LAND O'LAKES — Pasco school district employees won't be getting paid for their first day of spring break next month.
They'll be on mandatory unpaid leave instead.
The workers' second furlough day of the year was originally scheduled for June 7, the last of two teacher planning days and the end of the 2011-12 contract. But after scheduling problems arose surrounding the first furlough day in December, representatives from the United School Employees of Pasco asked the administration to consider swapping the April paid vacation date for the June unpaid one.
The move paves the way for teachers to work as many hours as they want in the last week of school, even though technically they have just one day of teacher planning.
"This is just removing the restriction" for anyone who wants to put in extra time, said district spokeswoman Summer Romagnoli, who informed the entire staff of the change in a recent memo. "That's what they asked for." She emphasized that the district is not encouraging employees to work extra hours, but providing them the flexibility to work the hours they choose.
USEP president Lynne Webb agreed that teachers might want to go into the school after hours on the last week of the year to complete report cards or clean their classrooms. With a furlough day that week, the schools become inaccessible, she said.
By making the final day off a paid vacation day, employees can do what they want, she said.
The legal difficulty stems from federal labor law. As the first furlough day approached in December, lawyers said the district could not require its employees to work more than 32 hours during the same week as a furlough day. The aim was to protect them from being forced to do five days' worth of work while being paid for only four.
During the week before winter break, the USEP and the district got complaints from teachers who said they had planned to attend evening events and do grading from home, for instance, that would have them working too many hours. The district permitted flex time scheduling for that week to accommodate employee needs.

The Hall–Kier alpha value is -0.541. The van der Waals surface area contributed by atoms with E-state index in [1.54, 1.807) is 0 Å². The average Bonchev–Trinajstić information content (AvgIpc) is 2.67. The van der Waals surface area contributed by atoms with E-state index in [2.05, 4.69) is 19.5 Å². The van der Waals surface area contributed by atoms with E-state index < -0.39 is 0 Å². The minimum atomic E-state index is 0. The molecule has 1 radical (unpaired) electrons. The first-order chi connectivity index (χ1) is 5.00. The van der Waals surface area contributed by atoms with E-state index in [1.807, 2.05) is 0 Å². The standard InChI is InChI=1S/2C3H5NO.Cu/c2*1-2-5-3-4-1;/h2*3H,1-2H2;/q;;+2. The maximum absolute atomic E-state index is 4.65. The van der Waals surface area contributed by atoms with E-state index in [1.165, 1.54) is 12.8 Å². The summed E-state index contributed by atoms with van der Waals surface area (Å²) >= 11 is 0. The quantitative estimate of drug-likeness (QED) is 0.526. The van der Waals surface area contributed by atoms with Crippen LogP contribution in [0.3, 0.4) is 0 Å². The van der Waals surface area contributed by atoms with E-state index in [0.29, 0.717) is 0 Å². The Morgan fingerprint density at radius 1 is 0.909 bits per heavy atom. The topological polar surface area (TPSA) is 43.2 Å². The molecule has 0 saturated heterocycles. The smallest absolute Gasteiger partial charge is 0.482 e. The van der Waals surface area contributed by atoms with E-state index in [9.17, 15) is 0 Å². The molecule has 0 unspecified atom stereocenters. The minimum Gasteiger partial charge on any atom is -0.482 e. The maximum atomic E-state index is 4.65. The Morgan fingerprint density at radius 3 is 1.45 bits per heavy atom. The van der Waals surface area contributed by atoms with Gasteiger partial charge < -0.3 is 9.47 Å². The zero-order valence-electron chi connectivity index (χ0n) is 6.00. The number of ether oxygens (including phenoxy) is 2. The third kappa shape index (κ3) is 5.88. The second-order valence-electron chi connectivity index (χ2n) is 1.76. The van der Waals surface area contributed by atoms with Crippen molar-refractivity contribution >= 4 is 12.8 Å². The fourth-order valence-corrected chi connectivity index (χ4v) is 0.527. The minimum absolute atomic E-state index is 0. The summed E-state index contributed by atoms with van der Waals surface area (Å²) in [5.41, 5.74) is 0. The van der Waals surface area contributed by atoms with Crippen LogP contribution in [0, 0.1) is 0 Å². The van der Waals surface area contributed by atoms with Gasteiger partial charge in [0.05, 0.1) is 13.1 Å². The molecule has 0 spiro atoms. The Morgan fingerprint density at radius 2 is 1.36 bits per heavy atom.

"By switching the paid holiday and the furlough date, you relieve the problem," School Board vice chairwoman Cynthia Armstrong said, noting that pay rates remain unchanged.
As the word spread to employees, several teachers sent emails to clarify or question the move.
Wesley Chapel Elementary teacher Sheri Johnson sent an email asking Romagnoli: "If we need to work on June 7, that is ok?"
"It is a holiday and you are not scheduled or expected to work on that day," Romagnoli responded. "Due to the change, there would be no legal implications, however, if employees choose to work on that day."
San Antonio Elementary teacher Sheri Gregory wasn't entirely convinced the move helps. She made her point in an email to the district.
"Basically, this change is 'allowing' us to work the mega, 'non-scheduled' hours necessary the last week of school, to ensure that we get all of our responsibilities accomplished. However, when we are on our scheduled break/vacation, we are being told NOT to do anything school related because this is a violation of federal law," Gregory wrote.
"If my translation is correct, I'd love to know WHY the government and powers-that-be don't officially recognize how much of our OWN time educators put into our students, and WHY it's okay to do that during EVERY other week of the school year."
The School Board imposed two mandatory unpaid days off for district teachers and school-related employees this year, along with three days for year-round employees, as a way to slash spending by $6 million from a shortfall of about $60 million.
District officials have projected a shortfall of about $26 million for 2012-13. They have not yet discussed how to make up the difference, although earlier this week they rejected moving ahead with a four-day week, which a task force estimated would save about $6.6 million a year.
Jeffrey S. Solochek can be reached at email@example.com, (813) 909-4614 or on Twitter @jeffsolochek. For more education news, visit the Gradebook at tampabay.com/blogs/gradebook.